Thomas R. Newman
Two days after the New York Law Journal reported that Justice Sonia "Sotomayor Urges Mandatory Pro Bono for All Lawyers" and her belief that "professional and ethical duties require it" (May 18, 2016), it reported the results of an Altman Weil survey showing that many leaders of large law firms with per partner profits of over $1 million believe "overcapacity is hurting their firm's profitability" and a "drag on profits," and the "most obvious solution to the overcapacity problem is to cut underperformers," with "nonequity partners present[ing] the most obvious target for law firm rightsizing," i.e., downsizing. ("Firms Faulted for Resisting Layoffs," May 20).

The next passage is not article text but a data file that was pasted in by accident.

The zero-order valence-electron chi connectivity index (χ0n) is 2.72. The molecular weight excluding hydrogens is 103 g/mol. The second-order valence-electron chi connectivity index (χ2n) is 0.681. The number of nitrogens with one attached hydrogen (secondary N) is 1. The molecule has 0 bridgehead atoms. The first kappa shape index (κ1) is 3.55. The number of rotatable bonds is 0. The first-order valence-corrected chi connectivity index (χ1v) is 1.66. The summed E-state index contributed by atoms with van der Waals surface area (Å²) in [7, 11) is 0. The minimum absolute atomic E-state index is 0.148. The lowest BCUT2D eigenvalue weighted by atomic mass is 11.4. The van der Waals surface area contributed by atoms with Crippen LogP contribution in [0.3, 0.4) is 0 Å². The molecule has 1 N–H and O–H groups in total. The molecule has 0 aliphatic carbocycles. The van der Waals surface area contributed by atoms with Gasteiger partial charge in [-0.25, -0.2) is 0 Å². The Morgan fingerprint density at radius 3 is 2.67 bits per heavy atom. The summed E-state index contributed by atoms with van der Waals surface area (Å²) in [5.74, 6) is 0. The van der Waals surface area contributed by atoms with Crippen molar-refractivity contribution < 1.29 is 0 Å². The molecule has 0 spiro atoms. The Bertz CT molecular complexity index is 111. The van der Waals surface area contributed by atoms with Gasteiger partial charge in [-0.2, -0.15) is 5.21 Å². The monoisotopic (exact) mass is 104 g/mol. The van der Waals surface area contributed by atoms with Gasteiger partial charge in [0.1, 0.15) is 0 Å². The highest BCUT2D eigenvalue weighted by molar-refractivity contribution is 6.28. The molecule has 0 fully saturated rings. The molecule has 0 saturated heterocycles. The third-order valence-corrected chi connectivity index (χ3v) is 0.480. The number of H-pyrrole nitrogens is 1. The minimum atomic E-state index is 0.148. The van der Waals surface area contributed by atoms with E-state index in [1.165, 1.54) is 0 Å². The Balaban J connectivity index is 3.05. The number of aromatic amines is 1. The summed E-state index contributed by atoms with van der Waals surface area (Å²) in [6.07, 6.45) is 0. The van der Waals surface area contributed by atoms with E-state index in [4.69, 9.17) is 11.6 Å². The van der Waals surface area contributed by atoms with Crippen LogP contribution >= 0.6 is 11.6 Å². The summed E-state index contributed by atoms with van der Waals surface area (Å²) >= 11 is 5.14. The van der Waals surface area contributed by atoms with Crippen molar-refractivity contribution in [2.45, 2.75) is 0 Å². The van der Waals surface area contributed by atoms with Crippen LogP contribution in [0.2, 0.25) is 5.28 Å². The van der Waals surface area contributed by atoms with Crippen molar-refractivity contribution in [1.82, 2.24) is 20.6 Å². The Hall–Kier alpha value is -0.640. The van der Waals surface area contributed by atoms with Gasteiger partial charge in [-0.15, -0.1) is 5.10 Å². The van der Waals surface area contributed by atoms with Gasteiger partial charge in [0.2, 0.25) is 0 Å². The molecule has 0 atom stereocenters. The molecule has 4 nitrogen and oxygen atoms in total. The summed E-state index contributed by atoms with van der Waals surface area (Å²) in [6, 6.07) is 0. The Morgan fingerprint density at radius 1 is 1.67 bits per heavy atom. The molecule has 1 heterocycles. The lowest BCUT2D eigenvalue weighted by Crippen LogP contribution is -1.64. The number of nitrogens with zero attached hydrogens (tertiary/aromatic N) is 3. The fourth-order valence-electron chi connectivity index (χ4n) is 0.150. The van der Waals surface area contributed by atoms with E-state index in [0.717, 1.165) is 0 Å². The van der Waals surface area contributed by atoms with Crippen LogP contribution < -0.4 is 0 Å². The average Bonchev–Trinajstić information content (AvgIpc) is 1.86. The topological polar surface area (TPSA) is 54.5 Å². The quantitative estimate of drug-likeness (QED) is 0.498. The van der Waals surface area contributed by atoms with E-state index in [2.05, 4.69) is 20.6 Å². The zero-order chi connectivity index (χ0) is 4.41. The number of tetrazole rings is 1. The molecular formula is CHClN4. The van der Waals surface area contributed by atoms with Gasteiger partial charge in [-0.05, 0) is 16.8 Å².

These leaders would do well to heed the words of one of our greatest judges, Learned Hand, who said, "while I should be the last to say that the making of a profit was not in itself a pleasure, I hope I should also be one of those to agree there were other pleasures than making a profit." Thacher v. Lowe, 288 Fed. 994, 995 (1922).
They might be surprised to find one of those pleasures in subsidizing much needed pro bono work by their nonequity partners and associates with time on their hands.
Reprinted with permission from New York Law Journal, © ALM Media Properties LLC. All rights reserved.